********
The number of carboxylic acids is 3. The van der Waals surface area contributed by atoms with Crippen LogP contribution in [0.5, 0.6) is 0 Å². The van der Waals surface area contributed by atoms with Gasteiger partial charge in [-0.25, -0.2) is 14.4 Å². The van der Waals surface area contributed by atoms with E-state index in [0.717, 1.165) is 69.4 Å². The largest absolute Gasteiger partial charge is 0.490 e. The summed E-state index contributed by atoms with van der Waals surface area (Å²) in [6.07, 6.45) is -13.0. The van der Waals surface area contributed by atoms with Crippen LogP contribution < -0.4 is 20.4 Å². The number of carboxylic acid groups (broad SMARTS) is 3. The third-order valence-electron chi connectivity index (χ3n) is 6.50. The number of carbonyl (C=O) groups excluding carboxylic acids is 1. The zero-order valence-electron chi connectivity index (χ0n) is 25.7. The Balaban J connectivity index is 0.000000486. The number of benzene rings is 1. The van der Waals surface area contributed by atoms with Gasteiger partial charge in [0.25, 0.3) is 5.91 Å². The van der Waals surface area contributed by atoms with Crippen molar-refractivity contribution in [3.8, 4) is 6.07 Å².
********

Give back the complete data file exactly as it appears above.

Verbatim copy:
The number of carboxylic acids is 3. The van der Waals surface area contributed by atoms with Crippen LogP contribution in [0.5, 0.6) is 0 Å². The van der Waals surface area contributed by atoms with Gasteiger partial charge in [-0.25, -0.2) is 14.4 Å². The van der Waals surface area contributed by atoms with E-state index in [0.717, 1.165) is 69.4 Å². The largest absolute Gasteiger partial charge is 0.490 e. The summed E-state index contributed by atoms with van der Waals surface area (Å²) in [6.07, 6.45) is -13.0. The van der Waals surface area contributed by atoms with Crippen LogP contribution < -0.4 is 20.4 Å². The number of carboxylic acid groups (broad SMARTS) is 3. The third-order valence-electron chi connectivity index (χ3n) is 6.50. The number of carbonyl (C=O) groups excluding carboxylic acids is 1. The zero-order valence-electron chi connectivity index (χ0n) is 25.7. The Balaban J connectivity index is 0.000000486. The number of benzene rings is 1. The van der Waals surface area contributed by atoms with Gasteiger partial charge in [0.25, 0.3) is 5.91 Å². The van der Waals surface area contributed by atoms with Crippen molar-refractivity contribution in [3.8, 4) is 6.07 Å².